As the park wrecking crew has now moved on to the iconic 1930-era amphitheater at Corlears Hook, opponents are raising the alarm that the demolition work may be releasing carcinogenic asbestos into the environment. However, spokespersons for both D.D.C. and the Parks Department told The Village Sun that the amphitheater was previously checked for asbestos and found to contain none.

“We looked into it and no asbestos in the amphitheater,” said D.D.C. spokesperson Ian Michaels. “There is a report that was prepared in February 2019 which looked at 13 samples taken from the amphitheater and they all came back negative for ‘asbestos-containing material,’ as it’s called.

“Also the Parks Department in 2001 did renovation work there and filed an ACP-5 [Asbestos Control Program] with the Buildings Department indicating no asbestos in the structure.”

Megan Moriarty, a Parks spokesperson, echoed Michaels’s comments regarding the 2019 report and 2001 study that both found no asbesetos in the historic structure.

The amphitheater’s band shell was rebuilt after 9/11 by an outside group as part of an effort to aid Lower Manhattan’s recovery from the terrorist attack.

In addition, yellow mesh ribbons recently tied around the park’s towering London plane trees lining the western edge of the shared bikeway / walkway north of Stanton Street don’t mean these trees are headed for the chainsaw — at least not yet, that is.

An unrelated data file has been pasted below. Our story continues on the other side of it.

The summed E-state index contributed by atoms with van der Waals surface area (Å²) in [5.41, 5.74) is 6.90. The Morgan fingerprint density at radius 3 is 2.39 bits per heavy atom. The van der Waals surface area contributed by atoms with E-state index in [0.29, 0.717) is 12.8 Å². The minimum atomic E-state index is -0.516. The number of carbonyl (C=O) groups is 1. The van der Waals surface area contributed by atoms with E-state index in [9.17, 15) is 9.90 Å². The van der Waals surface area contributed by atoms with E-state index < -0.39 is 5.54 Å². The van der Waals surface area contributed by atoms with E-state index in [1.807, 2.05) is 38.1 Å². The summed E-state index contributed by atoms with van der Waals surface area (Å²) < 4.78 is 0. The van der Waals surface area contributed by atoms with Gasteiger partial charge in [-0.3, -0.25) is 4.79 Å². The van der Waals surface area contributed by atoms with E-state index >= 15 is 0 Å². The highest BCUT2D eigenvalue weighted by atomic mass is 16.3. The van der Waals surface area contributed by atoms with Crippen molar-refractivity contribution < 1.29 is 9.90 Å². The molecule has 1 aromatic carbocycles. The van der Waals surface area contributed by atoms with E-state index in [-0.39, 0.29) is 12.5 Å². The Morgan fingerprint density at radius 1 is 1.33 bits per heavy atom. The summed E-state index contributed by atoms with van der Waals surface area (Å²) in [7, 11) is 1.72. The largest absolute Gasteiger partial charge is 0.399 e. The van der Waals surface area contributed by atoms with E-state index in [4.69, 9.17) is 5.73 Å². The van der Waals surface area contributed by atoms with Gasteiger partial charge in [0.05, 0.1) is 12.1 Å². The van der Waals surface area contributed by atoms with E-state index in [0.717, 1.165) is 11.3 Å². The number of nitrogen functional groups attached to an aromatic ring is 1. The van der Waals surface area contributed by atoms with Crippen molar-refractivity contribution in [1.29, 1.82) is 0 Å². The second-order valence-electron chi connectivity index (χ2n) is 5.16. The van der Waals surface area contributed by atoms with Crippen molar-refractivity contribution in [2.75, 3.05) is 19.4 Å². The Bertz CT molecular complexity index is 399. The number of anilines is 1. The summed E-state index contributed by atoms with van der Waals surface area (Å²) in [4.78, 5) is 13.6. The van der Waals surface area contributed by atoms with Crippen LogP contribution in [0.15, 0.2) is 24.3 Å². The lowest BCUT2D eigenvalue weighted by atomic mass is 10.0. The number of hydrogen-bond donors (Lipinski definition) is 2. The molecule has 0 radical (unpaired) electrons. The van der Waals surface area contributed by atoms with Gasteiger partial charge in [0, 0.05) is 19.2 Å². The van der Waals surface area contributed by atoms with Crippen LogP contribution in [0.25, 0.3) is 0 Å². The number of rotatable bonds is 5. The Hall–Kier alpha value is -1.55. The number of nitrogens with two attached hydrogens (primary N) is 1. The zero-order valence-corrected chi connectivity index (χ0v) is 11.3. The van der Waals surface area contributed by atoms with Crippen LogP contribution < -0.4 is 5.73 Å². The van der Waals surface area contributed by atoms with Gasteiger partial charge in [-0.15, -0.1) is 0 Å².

Parks’ Moriarty said workers were not aware of the ribbons. Johnson said children tied them on the trees.

A work schedule posted througout the park said that, as of Dec. 6, the bikeway / walkway would be closed all the way up to 10th Street. So far, though, the path has only been closed up to Stanton Street, where a chain-link fence blocks off the southern half of the park, which is currently being deforested and demolished.

Under E.S.C.R., the existing park — which runs from Montomery Street to 13th Street — is slated to be obliterated in two phases, with the north half following the south. After the park is no more, tons of infill soil will be heaped on the barren land to raise it 8 feet to 10 feet above the floodplain, and a new park will then be built on top of it.

2 Comments

  1. Miriam Miriam December 21, 2021

    Maria Torres Springer was just appointed by Eric Adams as a deputy mayor in charge of environmental development. Considering her husband was the head of the E.C.S.R project until very recently, I suspect that any environmental development will involve destroying parks and precious green spaces for “development” and real estate deals. It wouldn’t surprise me that the frenzy to start the destruction was to get it done before Springer was installed in her new position.

  2. bad look bad look December 22, 2021

    it’s messed up to try and lend more gravity and weight to this debate around the renovation of a park–built on infill by robert moses in the 1930s–by speciously connecting it to the global indigenous fight for land and water